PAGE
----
La Clef de l'Horloge thus not only highlights some of the influences on Broodthaers, but also touches on themes that would emerge significantly in his later work. Its nearly "homemade" quality - Broodthaers had to balance his camera on the shoulders of one of the guards and rely on a torch for light - echoes both the materials used in Schwitters' work and later, Broodthaers' own pieces - shells, postcards, patio furniture, for example. It is implicitly a critique of the museum itself and public access to art, with institutional rules about viewing hours, proper lighting and display, and even security of its spaces. Finally, with his "after-hours" viewing, Broodthaers thus gives the public viewer of the film an arguably even-more-privileged view of the exhibition than the social elite of the museum's patrons - in literally a completely different light, no less.

16 mm film, black and white, sound, 7min 40 sec - Collection Museum of Contemporary Art, Barcelona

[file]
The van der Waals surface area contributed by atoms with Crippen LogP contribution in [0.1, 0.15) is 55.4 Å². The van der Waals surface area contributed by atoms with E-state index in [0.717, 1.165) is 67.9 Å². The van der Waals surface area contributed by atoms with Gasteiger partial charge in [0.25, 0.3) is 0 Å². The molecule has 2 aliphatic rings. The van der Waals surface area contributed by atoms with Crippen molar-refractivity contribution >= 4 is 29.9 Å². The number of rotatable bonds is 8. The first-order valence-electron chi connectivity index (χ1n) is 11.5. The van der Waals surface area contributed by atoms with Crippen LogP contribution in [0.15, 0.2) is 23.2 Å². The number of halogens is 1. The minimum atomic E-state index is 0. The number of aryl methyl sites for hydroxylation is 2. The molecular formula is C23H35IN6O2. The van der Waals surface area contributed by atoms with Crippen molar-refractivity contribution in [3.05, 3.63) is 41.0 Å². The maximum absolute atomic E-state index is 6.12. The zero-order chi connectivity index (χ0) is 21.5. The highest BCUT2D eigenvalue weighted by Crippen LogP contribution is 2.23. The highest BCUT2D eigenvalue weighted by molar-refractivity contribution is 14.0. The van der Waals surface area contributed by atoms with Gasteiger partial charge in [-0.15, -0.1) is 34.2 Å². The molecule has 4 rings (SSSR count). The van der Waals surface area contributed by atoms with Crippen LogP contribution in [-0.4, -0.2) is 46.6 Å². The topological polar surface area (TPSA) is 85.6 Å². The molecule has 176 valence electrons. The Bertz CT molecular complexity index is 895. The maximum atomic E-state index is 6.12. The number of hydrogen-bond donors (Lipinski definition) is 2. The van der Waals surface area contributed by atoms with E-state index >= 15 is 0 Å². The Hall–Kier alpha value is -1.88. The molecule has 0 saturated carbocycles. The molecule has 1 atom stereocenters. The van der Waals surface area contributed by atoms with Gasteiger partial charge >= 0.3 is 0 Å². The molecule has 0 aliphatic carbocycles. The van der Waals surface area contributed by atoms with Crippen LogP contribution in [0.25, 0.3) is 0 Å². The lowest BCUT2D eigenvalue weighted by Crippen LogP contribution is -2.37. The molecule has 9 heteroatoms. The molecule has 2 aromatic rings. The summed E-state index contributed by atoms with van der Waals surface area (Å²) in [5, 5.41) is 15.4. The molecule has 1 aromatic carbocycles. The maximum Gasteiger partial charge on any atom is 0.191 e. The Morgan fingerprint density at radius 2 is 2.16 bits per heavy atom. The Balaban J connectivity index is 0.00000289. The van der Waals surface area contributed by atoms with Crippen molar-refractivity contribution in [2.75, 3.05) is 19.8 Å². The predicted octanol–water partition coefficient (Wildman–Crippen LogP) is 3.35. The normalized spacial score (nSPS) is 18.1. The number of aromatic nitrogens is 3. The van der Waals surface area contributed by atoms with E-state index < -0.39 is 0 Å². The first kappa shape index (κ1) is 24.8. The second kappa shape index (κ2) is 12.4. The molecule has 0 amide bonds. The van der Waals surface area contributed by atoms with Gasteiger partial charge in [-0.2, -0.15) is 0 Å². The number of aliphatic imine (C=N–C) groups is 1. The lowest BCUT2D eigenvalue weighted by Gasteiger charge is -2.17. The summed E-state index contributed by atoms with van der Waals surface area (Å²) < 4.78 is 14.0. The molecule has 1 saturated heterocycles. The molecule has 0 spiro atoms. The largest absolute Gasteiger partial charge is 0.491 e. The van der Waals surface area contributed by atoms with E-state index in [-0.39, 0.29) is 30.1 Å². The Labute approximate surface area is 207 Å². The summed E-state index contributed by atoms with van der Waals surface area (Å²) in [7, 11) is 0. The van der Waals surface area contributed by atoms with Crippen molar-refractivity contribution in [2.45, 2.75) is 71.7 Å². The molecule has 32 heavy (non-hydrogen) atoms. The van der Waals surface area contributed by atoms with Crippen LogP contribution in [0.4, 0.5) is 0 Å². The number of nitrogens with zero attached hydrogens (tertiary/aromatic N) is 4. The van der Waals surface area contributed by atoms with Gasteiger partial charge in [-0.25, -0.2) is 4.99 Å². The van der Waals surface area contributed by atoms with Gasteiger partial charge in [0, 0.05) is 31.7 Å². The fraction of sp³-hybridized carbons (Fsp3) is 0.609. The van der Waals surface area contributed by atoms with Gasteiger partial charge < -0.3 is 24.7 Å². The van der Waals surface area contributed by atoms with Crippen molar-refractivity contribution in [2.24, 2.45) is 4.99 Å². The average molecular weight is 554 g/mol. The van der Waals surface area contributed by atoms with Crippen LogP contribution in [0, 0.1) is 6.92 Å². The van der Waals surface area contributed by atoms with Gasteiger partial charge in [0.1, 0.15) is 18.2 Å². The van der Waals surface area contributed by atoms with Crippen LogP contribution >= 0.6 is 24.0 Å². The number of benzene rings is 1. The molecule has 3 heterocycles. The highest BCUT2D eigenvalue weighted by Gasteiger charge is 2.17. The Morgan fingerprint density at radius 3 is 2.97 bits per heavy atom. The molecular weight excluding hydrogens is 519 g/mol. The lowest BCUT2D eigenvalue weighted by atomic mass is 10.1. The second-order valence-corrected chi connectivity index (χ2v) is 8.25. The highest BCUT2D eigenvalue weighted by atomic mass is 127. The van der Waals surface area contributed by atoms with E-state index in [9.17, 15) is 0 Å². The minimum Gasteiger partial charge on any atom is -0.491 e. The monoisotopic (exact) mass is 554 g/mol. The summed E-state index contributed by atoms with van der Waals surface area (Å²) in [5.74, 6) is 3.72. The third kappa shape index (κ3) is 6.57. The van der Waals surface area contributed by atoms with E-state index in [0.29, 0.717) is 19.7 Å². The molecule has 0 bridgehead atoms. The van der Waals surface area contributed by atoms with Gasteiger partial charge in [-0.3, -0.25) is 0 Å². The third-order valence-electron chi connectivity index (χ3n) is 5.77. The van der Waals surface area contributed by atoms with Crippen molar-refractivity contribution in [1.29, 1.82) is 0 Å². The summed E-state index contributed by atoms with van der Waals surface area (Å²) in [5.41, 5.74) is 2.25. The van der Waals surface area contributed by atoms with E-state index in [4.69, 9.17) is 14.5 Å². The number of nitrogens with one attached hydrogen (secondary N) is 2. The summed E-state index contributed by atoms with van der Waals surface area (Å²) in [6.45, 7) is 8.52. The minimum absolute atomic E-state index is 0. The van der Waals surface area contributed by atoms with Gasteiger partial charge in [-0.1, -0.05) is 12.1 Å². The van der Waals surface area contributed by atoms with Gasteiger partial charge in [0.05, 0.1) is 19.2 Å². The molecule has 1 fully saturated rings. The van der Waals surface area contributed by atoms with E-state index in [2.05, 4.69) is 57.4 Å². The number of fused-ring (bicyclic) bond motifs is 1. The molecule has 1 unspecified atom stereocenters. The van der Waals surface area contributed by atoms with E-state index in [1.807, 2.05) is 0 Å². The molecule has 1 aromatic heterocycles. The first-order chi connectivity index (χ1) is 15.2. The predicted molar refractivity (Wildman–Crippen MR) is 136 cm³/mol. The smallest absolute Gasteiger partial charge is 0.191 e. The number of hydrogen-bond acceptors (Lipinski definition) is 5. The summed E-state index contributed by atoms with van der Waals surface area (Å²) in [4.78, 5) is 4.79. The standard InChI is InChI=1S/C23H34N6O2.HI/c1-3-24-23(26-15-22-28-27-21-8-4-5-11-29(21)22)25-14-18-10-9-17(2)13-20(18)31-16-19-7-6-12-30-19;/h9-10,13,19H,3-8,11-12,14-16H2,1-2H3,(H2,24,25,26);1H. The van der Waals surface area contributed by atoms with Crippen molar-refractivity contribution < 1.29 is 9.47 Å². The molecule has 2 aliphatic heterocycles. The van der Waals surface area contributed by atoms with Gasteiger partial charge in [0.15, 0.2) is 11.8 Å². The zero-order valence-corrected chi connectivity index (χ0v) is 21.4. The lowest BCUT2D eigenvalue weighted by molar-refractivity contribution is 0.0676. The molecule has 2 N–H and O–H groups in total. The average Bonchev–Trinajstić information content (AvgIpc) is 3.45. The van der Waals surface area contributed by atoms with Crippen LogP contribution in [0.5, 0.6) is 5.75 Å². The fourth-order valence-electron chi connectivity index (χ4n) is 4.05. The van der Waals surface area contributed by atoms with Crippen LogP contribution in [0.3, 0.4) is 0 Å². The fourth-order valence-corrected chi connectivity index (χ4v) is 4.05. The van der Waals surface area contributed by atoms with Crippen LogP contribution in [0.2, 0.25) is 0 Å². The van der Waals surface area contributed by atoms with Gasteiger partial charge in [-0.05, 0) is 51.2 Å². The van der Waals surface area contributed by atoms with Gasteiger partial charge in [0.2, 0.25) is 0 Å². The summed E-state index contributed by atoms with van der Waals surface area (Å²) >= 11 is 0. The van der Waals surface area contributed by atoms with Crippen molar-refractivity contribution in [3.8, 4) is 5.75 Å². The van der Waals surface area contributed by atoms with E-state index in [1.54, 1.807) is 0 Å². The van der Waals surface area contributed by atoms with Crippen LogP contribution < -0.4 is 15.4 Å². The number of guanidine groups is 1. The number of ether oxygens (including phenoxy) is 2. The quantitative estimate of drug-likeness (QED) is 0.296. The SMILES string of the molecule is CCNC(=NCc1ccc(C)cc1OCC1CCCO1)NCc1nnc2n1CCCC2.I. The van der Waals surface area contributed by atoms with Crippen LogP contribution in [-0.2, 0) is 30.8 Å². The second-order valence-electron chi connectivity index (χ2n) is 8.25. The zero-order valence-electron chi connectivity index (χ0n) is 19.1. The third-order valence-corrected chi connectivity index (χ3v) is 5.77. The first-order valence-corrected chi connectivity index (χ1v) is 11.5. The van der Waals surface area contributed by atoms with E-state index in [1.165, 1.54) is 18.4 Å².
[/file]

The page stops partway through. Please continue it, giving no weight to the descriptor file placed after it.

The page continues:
Pense-Bête (Memory Aid) (1964)
Artwork Images

Pense-Bête (Memory Aid) (1964)

Artwork description & Analysis: In 1964, Broodthaers tried his hand at visual art by taking unsold copies of his latest volume of poetry, titled Pense-Bête, and encasing them sloppily in a mix of plaster and other materials. As his first "official" piece, Pense-Bête set the tone for the rest of Broodthaers' artistic output, including his pursuit of preserving ideas of experience. Here, he takes his "failed" poetry - which didn't sell - and converts it into something new that actually was considered to be successful, worthy of preservation.